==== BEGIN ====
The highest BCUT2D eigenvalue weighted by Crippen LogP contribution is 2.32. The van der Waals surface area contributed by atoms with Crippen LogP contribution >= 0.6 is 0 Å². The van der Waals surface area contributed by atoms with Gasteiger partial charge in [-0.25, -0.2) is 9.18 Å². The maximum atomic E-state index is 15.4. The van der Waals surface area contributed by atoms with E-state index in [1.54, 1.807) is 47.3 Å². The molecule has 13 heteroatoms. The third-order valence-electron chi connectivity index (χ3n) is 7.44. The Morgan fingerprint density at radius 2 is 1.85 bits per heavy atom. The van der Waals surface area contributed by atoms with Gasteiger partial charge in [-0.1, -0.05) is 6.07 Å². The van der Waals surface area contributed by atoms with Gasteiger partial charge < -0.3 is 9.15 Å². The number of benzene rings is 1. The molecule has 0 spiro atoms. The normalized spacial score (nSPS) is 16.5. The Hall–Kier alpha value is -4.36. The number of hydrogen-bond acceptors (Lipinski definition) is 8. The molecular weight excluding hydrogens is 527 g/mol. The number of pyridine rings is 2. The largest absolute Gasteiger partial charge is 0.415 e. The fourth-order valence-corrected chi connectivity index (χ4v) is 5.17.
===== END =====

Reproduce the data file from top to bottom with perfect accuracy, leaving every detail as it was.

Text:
The highest BCUT2D eigenvalue weighted by Crippen LogP contribution is 2.32. The van der Waals surface area contributed by atoms with Crippen LogP contribution >= 0.6 is 0 Å². The van der Waals surface area contributed by atoms with Gasteiger partial charge in [-0.25, -0.2) is 9.18 Å². The maximum atomic E-state index is 15.4. The van der Waals surface area contributed by atoms with E-state index in [1.54, 1.807) is 47.3 Å². The molecule has 13 heteroatoms. The third-order valence-electron chi connectivity index (χ3n) is 7.44. The Morgan fingerprint density at radius 2 is 1.85 bits per heavy atom. The van der Waals surface area contributed by atoms with Gasteiger partial charge in [-0.1, -0.05) is 6.07 Å². The van der Waals surface area contributed by atoms with Gasteiger partial charge < -0.3 is 9.15 Å². The number of benzene rings is 1. The molecule has 0 spiro atoms. The normalized spacial score (nSPS) is 16.5. The Hall–Kier alpha value is -4.36. The number of hydrogen-bond acceptors (Lipinski definition) is 8. The molecular weight excluding hydrogens is 527 g/mol. The number of pyridine rings is 2. The largest absolute Gasteiger partial charge is 0.415 e. The fourth-order valence-corrected chi connectivity index (χ4v) is 5.17.